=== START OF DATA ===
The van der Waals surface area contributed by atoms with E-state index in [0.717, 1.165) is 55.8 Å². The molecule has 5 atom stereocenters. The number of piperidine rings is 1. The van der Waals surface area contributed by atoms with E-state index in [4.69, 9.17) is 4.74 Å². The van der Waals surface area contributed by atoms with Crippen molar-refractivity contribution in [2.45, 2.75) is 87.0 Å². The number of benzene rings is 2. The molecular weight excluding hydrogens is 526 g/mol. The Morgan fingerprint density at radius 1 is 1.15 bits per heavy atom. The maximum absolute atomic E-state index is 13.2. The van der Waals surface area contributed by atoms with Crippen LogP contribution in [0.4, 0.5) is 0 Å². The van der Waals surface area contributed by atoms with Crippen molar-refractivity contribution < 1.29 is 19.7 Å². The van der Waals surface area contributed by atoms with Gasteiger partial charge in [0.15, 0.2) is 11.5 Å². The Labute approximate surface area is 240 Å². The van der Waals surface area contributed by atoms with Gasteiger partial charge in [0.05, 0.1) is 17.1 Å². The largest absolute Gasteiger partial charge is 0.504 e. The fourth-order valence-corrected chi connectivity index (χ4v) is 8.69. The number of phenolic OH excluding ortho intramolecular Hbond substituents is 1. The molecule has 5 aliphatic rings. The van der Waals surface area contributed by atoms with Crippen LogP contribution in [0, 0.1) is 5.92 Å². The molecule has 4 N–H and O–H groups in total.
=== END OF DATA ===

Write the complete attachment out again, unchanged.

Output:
The van der Waals surface area contributed by atoms with E-state index in [0.717, 1.165) is 55.8 Å². The molecule has 5 atom stereocenters. The number of piperidine rings is 1. The van der Waals surface area contributed by atoms with E-state index in [4.69, 9.17) is 4.74 Å². The van der Waals surface area contributed by atoms with Crippen molar-refractivity contribution in [2.45, 2.75) is 87.0 Å². The number of benzene rings is 2. The molecular weight excluding hydrogens is 526 g/mol. The Morgan fingerprint density at radius 1 is 1.15 bits per heavy atom. The maximum absolute atomic E-state index is 13.2. The van der Waals surface area contributed by atoms with Crippen LogP contribution in [0.4, 0.5) is 0 Å². The van der Waals surface area contributed by atoms with Crippen molar-refractivity contribution < 1.29 is 19.7 Å². The van der Waals surface area contributed by atoms with Gasteiger partial charge in [0.15, 0.2) is 11.5 Å². The Labute approximate surface area is 240 Å². The van der Waals surface area contributed by atoms with Gasteiger partial charge in [0.05, 0.1) is 17.1 Å². The largest absolute Gasteiger partial charge is 0.504 e. The fourth-order valence-corrected chi connectivity index (χ4v) is 8.69. The number of phenolic OH excluding ortho intramolecular Hbond substituents is 1. The molecule has 5 aliphatic rings. The van der Waals surface area contributed by atoms with Crippen LogP contribution in [0, 0.1) is 5.92 Å². The molecule has 4 N–H and O–H groups in total.